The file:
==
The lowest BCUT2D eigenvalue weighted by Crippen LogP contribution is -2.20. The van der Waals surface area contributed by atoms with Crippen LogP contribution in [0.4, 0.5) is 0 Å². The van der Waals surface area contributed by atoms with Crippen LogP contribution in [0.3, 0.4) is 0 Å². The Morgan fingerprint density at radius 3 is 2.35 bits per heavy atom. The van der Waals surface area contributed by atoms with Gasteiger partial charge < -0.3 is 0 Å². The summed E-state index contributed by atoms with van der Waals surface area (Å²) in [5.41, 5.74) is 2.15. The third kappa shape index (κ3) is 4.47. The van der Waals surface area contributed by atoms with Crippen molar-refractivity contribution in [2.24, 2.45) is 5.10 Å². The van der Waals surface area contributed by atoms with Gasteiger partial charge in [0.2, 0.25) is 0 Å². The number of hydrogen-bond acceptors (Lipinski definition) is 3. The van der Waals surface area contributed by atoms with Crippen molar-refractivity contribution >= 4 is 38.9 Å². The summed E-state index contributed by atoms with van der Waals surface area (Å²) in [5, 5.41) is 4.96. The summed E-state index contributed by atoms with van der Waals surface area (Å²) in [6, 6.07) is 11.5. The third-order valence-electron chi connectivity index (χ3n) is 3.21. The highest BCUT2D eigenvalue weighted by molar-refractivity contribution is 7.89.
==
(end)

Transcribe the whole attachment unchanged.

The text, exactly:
The lowest BCUT2D eigenvalue weighted by Crippen LogP contribution is -2.20. The van der Waals surface area contributed by atoms with Crippen LogP contribution in [0.4, 0.5) is 0 Å². The van der Waals surface area contributed by atoms with Crippen LogP contribution in [0.3, 0.4) is 0 Å². The Morgan fingerprint density at radius 3 is 2.35 bits per heavy atom. The van der Waals surface area contributed by atoms with Gasteiger partial charge < -0.3 is 0 Å². The summed E-state index contributed by atoms with van der Waals surface area (Å²) in [5.41, 5.74) is 2.15. The third kappa shape index (κ3) is 4.47. The van der Waals surface area contributed by atoms with Crippen molar-refractivity contribution in [2.24, 2.45) is 5.10 Å². The van der Waals surface area contributed by atoms with Gasteiger partial charge in [0.2, 0.25) is 0 Å². The number of hydrogen-bond acceptors (Lipinski definition) is 3. The van der Waals surface area contributed by atoms with Crippen molar-refractivity contribution >= 4 is 38.9 Å². The summed E-state index contributed by atoms with van der Waals surface area (Å²) in [5, 5.41) is 4.96. The summed E-state index contributed by atoms with van der Waals surface area (Å²) in [6, 6.07) is 11.5. The third-order valence-electron chi connectivity index (χ3n) is 3.21. The highest BCUT2D eigenvalue weighted by molar-refractivity contribution is 7.89.